Each December the technology platform Mindbody unveils its highly anticipated Wellness Index, which serves as the official trend forecast for the year ahead. As one of the wellness industry's largest research studies, Mindbody survey more than 17,000 to uncover which trends are emerging, fading away or even making a resurgence.

With all eyes on 2023, here are the top five Wellness Trends:


From the Ground Up: Going Back to Our Roots

Today’s consumers are looking to reconnect with nature, with nearly 40% saying they’re embracing a more natural lifestyle. When it comes to clean beauty women are more conscious, with women reporting they’re more likely to visit a salon or spa that uses natural products and try natural anti-aging techniques like facial massage and sculpting tools (we’re looking at you, gua sha).

Consumers are turning to rest and the great outdoors to boost their mental health, with nearly 40% saying they spend time outside to support their mental wellbeing while 24% go for nature walks or forest baths, a Japanese practice of intentionally taking in nature through all five senses.

Consumers are also looking to plants and herbs to reduce stress and improve cognitive function, with more than 4 in 10 Americans having either tried or are interested in trying adaptogens, mushrooms that can reduce negative effects of stress on the body, or nootropics, medical-grade supplements that can support brain performance. Millennials and especially Millennial men are most likely to try these options for optimal health.


Gen W: ‘ The Wellness Generation’

For Gen Z and Millennials, wellness isn't hours spent on cardio machines and crash diets, but rather feeling connected, emotional, and inclusive—the foundation of a well-lived life.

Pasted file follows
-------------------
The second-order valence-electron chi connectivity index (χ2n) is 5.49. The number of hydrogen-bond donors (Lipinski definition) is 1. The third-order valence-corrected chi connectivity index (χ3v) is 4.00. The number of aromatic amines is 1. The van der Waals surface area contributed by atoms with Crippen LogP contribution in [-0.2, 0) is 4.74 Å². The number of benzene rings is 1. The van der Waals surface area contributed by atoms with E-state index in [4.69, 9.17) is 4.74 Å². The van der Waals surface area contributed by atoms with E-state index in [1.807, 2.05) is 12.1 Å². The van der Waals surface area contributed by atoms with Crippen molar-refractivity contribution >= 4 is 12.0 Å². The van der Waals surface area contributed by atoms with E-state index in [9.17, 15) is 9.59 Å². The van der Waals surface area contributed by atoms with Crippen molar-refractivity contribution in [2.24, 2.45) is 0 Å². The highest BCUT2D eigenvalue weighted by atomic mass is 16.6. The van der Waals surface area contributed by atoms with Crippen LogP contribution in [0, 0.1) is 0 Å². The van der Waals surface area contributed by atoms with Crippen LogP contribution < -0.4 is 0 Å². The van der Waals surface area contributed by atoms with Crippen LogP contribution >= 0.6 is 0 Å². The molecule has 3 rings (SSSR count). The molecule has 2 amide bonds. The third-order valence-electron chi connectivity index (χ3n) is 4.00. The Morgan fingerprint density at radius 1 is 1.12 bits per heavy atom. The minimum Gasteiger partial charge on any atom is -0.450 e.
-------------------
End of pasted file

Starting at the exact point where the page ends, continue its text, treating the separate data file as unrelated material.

In almost every way, Gen Z and Millennials engage with wellness more than their mature counterparts, for example they spend the most on fitness, salon, spa, and wellness services, and they're most likely to work out at least once a week and eat the daily recommended servings of fruits and vegetables.

Younger generations prioritize their mental wellbeing more than other generations, too. Gen Z and Millennials are also most interested in the community aspect of wellness, with more than a quarter who say they’re focused on wellness to feel connected to other people, and expect wellness to be a part of the workplace, as they’re more likely to say wellness benefits or perks are important when choosing an employer than other age groups.


Big Female Energy: The Year of The Woman

Whether it's going to a #WomensOnlyGym or taking advantage of the body’s hormonal shifts, the data is clear: American women are tapping into their feminine power like never before. For example, 39% percent of women say they prefer women-only gyms or fitness studios, which may be why the number of women who experience “gymtimidation” has decreased this year.